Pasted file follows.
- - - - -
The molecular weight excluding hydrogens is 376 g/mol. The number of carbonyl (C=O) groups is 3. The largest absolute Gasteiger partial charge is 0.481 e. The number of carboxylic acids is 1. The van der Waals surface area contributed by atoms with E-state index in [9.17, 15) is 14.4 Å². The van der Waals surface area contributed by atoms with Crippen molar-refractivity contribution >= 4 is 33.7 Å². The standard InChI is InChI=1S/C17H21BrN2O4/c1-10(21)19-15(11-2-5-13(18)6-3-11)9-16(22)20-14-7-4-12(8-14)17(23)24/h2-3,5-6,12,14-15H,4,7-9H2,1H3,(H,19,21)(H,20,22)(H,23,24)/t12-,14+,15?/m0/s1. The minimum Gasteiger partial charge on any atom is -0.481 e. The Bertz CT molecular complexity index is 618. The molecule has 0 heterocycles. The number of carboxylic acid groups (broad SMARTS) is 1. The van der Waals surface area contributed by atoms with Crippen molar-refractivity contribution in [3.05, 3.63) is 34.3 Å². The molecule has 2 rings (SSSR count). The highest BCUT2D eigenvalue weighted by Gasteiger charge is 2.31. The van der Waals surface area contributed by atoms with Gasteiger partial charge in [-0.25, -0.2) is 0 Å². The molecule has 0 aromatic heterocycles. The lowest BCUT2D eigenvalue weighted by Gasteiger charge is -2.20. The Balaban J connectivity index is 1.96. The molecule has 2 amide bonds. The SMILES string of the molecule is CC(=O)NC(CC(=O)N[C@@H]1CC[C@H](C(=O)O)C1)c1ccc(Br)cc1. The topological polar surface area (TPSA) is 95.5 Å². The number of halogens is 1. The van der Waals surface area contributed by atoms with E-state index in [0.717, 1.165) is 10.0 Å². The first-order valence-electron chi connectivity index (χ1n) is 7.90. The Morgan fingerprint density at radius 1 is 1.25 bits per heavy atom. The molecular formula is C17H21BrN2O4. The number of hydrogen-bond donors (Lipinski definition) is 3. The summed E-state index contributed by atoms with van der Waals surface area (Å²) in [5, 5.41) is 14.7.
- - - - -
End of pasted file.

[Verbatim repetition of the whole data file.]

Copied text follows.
The molecular weight excluding hydrogens is 376 g/mol. The number of carbonyl (C=O) groups is 3. The largest absolute Gasteiger partial charge is 0.481 e. The number of carboxylic acids is 1. The van der Waals surface area contributed by atoms with E-state index in [9.17, 15) is 14.4 Å². The van der Waals surface area contributed by atoms with Crippen molar-refractivity contribution >= 4 is 33.7 Å². The standard InChI is InChI=1S/C17H21BrN2O4/c1-10(21)19-15(11-2-5-13(18)6-3-11)9-16(22)20-14-7-4-12(8-14)17(23)24/h2-3,5-6,12,14-15H,4,7-9H2,1H3,(H,19,21)(H,20,22)(H,23,24)/t12-,14+,15?/m0/s1. The minimum Gasteiger partial charge on any atom is -0.481 e. The Bertz CT molecular complexity index is 618. The molecule has 0 heterocycles. The number of carboxylic acid groups (broad SMARTS) is 1. The van der Waals surface area contributed by atoms with Crippen molar-refractivity contribution in [3.05, 3.63) is 34.3 Å². The molecule has 2 rings (SSSR count). The highest BCUT2D eigenvalue weighted by Gasteiger charge is 2.31. The van der Waals surface area contributed by atoms with Gasteiger partial charge in [-0.25, -0.2) is 0 Å². The molecule has 0 aromatic heterocycles. The lowest BCUT2D eigenvalue weighted by Gasteiger charge is -2.20. The Balaban J connectivity index is 1.96. The molecule has 2 amide bonds. The SMILES string of the molecule is CC(=O)NC(CC(=O)N[C@@H]1CC[C@H](C(=O)O)C1)c1ccc(Br)cc1. The topological polar surface area (TPSA) is 95.5 Å². The number of halogens is 1. The van der Waals surface area contributed by atoms with E-state index in [0.717, 1.165) is 10.0 Å². The first-order valence-electron chi connectivity index (χ1n) is 7.90. The Morgan fingerprint density at radius 1 is 1.25 bits per heavy atom. The molecular formula is C17H21BrN2O4. The number of hydrogen-bond donors (Lipinski definition) is 3. The summed E-state index contributed by atoms with van der Waals surface area (Å²) in [5, 5.41) is 14.7.